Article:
Briggs Ltd Department Store closed after 50 years of retail operation in April of 2002, and I opened Revolution that June in that location– across the street from one of the two White River Junction strip clubs! With my first business plan complete, I was convinced that what I would save on rent, I could spend on marketing and become a destination location.
The strip clubs have since closed, and after many years of ‘one-step-forward-two-steps-backward’ development, our village has grown at a healthy pace with attention to keeping our ideals at the center of our goals.
I have never regretted the decision to open my small business in White River Junction!
We love your “White River Junction- It’s Not So Bad” T shirts. What is the story behind this?
A lot of organic idea sharing happens around the espresso counter at Revolution. I’m pretty sure it was one of the stream of consciousness taglines that friend and local developer, Matt Bucy coined. Another one of my favorites of his is “White River Junction… Coming Soon!”. The ‘…Not So Bad’ tagline just kind of caught on. One common thread among the downtown White River Junction community members is that we like to do things because they feel good and we try not to take ourselves too seriously. I think the tagline sums up that sentiment.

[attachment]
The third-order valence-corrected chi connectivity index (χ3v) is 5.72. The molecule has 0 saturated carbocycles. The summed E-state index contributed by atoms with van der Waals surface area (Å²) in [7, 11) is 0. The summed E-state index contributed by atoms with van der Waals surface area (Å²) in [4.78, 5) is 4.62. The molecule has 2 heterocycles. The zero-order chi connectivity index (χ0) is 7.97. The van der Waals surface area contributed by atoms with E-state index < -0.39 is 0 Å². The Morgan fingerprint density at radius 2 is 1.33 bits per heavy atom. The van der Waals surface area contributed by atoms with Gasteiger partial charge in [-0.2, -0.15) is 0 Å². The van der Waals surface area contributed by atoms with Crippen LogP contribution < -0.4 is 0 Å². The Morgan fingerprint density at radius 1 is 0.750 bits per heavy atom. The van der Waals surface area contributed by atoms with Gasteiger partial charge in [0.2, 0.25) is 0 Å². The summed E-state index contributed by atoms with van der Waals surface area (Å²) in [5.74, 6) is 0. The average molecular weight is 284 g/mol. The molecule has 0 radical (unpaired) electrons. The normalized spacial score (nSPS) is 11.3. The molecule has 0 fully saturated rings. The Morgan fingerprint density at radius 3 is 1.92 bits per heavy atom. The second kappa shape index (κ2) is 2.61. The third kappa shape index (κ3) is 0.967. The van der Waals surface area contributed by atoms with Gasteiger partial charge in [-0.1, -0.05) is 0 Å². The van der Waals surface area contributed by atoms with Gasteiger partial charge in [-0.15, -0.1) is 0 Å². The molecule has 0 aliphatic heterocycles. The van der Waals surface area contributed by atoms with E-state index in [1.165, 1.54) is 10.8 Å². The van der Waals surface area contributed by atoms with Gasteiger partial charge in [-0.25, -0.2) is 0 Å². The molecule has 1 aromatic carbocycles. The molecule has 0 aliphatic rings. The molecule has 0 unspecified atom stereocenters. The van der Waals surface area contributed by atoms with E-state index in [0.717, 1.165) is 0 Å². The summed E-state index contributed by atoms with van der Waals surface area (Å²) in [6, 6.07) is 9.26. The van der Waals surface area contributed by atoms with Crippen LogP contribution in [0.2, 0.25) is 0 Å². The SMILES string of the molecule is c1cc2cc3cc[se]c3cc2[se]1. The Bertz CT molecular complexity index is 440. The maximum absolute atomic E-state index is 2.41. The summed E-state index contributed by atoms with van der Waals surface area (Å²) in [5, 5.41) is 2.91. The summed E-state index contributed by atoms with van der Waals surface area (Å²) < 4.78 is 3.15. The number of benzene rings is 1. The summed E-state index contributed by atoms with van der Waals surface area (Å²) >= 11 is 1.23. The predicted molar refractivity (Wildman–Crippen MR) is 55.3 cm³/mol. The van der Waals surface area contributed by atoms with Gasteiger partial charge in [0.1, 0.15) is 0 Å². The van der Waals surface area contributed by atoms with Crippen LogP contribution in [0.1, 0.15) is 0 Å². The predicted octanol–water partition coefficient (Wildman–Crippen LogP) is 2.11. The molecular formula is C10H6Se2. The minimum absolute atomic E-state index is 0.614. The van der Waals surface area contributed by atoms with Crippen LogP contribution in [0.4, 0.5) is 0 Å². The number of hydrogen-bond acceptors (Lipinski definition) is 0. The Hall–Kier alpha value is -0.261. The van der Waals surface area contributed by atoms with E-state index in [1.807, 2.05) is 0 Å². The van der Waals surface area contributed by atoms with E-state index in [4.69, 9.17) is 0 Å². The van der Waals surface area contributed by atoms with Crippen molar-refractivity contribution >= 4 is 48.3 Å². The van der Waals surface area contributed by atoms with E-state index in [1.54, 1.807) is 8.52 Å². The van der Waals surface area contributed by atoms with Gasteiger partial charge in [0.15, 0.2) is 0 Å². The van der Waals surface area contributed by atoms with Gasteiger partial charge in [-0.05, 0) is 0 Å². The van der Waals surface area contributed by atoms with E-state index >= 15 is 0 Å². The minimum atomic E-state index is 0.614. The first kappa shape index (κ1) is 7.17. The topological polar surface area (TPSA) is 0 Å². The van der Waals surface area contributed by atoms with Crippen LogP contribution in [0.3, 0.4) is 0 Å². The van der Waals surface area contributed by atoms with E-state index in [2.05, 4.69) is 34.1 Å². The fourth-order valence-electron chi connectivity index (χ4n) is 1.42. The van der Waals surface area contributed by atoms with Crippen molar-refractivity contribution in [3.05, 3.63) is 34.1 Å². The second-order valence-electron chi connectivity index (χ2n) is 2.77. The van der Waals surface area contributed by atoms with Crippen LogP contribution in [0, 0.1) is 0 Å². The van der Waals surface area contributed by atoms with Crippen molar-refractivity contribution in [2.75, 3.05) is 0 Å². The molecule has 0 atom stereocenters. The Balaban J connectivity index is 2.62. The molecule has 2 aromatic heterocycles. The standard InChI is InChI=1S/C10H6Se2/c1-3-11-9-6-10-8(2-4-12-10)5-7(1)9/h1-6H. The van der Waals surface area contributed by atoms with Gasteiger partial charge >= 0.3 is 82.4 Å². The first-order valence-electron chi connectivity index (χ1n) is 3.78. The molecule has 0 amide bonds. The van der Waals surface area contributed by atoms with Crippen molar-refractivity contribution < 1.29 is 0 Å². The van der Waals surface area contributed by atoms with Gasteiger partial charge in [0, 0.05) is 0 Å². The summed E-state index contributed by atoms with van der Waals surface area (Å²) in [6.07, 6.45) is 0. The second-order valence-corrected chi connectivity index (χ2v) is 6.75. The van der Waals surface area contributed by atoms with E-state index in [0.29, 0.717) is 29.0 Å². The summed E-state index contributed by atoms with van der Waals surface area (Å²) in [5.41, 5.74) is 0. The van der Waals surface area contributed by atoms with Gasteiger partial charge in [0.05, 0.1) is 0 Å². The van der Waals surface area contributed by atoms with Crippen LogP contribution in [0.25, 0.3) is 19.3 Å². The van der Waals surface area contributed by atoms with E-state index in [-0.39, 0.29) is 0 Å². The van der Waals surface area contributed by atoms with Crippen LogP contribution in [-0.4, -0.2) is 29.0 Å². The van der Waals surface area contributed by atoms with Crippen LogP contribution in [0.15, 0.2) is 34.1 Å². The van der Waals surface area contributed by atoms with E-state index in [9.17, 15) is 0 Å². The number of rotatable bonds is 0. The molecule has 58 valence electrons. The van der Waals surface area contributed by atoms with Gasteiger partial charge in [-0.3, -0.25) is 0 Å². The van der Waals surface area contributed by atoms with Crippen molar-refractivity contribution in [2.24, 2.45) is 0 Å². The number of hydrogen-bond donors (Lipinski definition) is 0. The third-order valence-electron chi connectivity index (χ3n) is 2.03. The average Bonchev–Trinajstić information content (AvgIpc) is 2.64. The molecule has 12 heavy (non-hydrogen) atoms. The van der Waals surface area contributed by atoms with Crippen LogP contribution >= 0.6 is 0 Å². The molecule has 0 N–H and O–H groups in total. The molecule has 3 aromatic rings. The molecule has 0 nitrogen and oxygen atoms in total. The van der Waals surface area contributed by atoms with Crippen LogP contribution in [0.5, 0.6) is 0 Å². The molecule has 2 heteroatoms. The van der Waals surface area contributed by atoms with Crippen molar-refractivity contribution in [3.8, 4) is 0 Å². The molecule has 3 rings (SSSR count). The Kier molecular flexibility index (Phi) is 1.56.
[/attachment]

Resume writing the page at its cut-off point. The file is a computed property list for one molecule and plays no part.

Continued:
What impact has your store had on your community?
One surface impact that Revolution has on the community is simply our willingness to hang in there. The store was notfinancially sustainable in the early years, and I planned to close in 2006. Again, I felt as though my experience had served as a supplement to my ‘education’ and looked forward to my next move. I was fortunate to have been offered some decent positions as a result of working multiple part-time jobs while attempting to raise my son and keep my business afloat. I had options.